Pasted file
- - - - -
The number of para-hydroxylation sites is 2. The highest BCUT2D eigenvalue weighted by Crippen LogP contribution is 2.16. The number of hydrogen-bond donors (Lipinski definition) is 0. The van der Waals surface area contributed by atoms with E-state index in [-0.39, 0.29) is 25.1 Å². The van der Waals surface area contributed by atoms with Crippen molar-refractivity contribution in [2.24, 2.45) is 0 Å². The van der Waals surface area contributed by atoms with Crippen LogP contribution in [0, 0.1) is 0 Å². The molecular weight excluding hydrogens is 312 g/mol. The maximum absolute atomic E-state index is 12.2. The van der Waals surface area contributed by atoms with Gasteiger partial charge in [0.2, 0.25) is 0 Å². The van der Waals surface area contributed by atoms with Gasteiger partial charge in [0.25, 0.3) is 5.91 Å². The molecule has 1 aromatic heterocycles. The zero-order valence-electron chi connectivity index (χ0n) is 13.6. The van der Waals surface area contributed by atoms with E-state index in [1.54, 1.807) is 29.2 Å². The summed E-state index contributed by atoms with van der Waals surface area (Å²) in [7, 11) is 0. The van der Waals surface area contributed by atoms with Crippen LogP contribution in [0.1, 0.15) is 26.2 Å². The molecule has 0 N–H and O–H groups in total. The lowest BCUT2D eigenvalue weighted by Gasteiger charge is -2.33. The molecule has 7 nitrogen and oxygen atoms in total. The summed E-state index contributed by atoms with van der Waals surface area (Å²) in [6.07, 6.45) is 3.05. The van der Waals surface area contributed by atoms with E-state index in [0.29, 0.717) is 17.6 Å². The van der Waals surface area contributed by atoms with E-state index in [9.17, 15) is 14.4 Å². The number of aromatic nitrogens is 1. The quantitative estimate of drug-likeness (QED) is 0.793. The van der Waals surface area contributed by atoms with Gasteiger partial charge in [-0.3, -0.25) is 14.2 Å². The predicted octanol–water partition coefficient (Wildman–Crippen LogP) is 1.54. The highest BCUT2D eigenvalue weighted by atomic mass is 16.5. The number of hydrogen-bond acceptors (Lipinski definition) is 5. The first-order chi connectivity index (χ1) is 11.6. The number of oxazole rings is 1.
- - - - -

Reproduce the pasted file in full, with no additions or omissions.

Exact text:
The number of para-hydroxylation sites is 2. The highest BCUT2D eigenvalue weighted by Crippen LogP contribution is 2.16. The number of hydrogen-bond donors (Lipinski definition) is 0. The van der Waals surface area contributed by atoms with E-state index in [-0.39, 0.29) is 25.1 Å². The van der Waals surface area contributed by atoms with Crippen molar-refractivity contribution in [2.24, 2.45) is 0 Å². The van der Waals surface area contributed by atoms with Crippen LogP contribution in [0, 0.1) is 0 Å². The molecular weight excluding hydrogens is 312 g/mol. The maximum absolute atomic E-state index is 12.2. The van der Waals surface area contributed by atoms with Gasteiger partial charge in [0.2, 0.25) is 0 Å². The van der Waals surface area contributed by atoms with Gasteiger partial charge in [0.25, 0.3) is 5.91 Å². The molecule has 1 aromatic heterocycles. The zero-order valence-electron chi connectivity index (χ0n) is 13.6. The van der Waals surface area contributed by atoms with E-state index in [1.54, 1.807) is 29.2 Å². The summed E-state index contributed by atoms with van der Waals surface area (Å²) in [7, 11) is 0. The van der Waals surface area contributed by atoms with Crippen LogP contribution in [0.1, 0.15) is 26.2 Å². The molecule has 0 N–H and O–H groups in total. The lowest BCUT2D eigenvalue weighted by Gasteiger charge is -2.33. The molecule has 7 nitrogen and oxygen atoms in total. The summed E-state index contributed by atoms with van der Waals surface area (Å²) in [6.07, 6.45) is 3.05. The van der Waals surface area contributed by atoms with E-state index in [0.29, 0.717) is 17.6 Å². The van der Waals surface area contributed by atoms with E-state index in [9.17, 15) is 14.4 Å². The number of aromatic nitrogens is 1. The quantitative estimate of drug-likeness (QED) is 0.793. The van der Waals surface area contributed by atoms with Gasteiger partial charge in [-0.3, -0.25) is 14.2 Å². The predicted octanol–water partition coefficient (Wildman–Crippen LogP) is 1.54. The highest BCUT2D eigenvalue weighted by atomic mass is 16.5. The number of hydrogen-bond acceptors (Lipinski definition) is 5. The first-order chi connectivity index (χ1) is 11.6. The number of oxazole rings is 1.